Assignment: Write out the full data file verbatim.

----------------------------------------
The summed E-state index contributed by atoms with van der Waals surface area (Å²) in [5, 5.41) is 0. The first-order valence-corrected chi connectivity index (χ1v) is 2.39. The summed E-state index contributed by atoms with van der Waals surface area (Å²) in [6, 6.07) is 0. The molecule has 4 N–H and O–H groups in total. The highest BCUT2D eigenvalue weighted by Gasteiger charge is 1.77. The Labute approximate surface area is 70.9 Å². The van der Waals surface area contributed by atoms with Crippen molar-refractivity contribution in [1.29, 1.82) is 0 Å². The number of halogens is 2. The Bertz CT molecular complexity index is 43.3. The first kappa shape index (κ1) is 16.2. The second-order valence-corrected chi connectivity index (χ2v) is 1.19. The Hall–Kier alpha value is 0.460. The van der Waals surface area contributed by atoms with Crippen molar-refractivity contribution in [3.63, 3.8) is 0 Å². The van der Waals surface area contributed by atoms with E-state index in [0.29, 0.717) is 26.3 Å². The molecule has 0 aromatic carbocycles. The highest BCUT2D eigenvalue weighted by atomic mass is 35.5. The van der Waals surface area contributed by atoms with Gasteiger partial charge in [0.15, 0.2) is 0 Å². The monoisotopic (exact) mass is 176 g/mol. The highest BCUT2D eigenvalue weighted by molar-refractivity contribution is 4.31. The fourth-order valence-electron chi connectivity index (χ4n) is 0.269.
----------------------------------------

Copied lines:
The summed E-state index contributed by atoms with van der Waals surface area (Å²) in [5, 5.41) is 0. The first-order valence-corrected chi connectivity index (χ1v) is 2.39. The summed E-state index contributed by atoms with van der Waals surface area (Å²) in [6, 6.07) is 0. The molecule has 4 N–H and O–H groups in total. The highest BCUT2D eigenvalue weighted by Gasteiger charge is 1.77. The Labute approximate surface area is 70.9 Å². The van der Waals surface area contributed by atoms with Crippen molar-refractivity contribution in [1.29, 1.82) is 0 Å². The number of halogens is 2. The Bertz CT molecular complexity index is 43.3. The first kappa shape index (κ1) is 16.2. The second-order valence-corrected chi connectivity index (χ2v) is 1.19. The Hall–Kier alpha value is 0.460. The van der Waals surface area contributed by atoms with Crippen molar-refractivity contribution in [3.63, 3.8) is 0 Å². The van der Waals surface area contributed by atoms with E-state index in [0.29, 0.717) is 26.3 Å². The molecule has 0 aromatic carbocycles. The highest BCUT2D eigenvalue weighted by atomic mass is 35.5. The van der Waals surface area contributed by atoms with Gasteiger partial charge in [0.15, 0.2) is 0 Å². The monoisotopic (exact) mass is 176 g/mol. The highest BCUT2D eigenvalue weighted by molar-refractivity contribution is 4.31. The fourth-order valence-electron chi connectivity index (χ4n) is 0.269.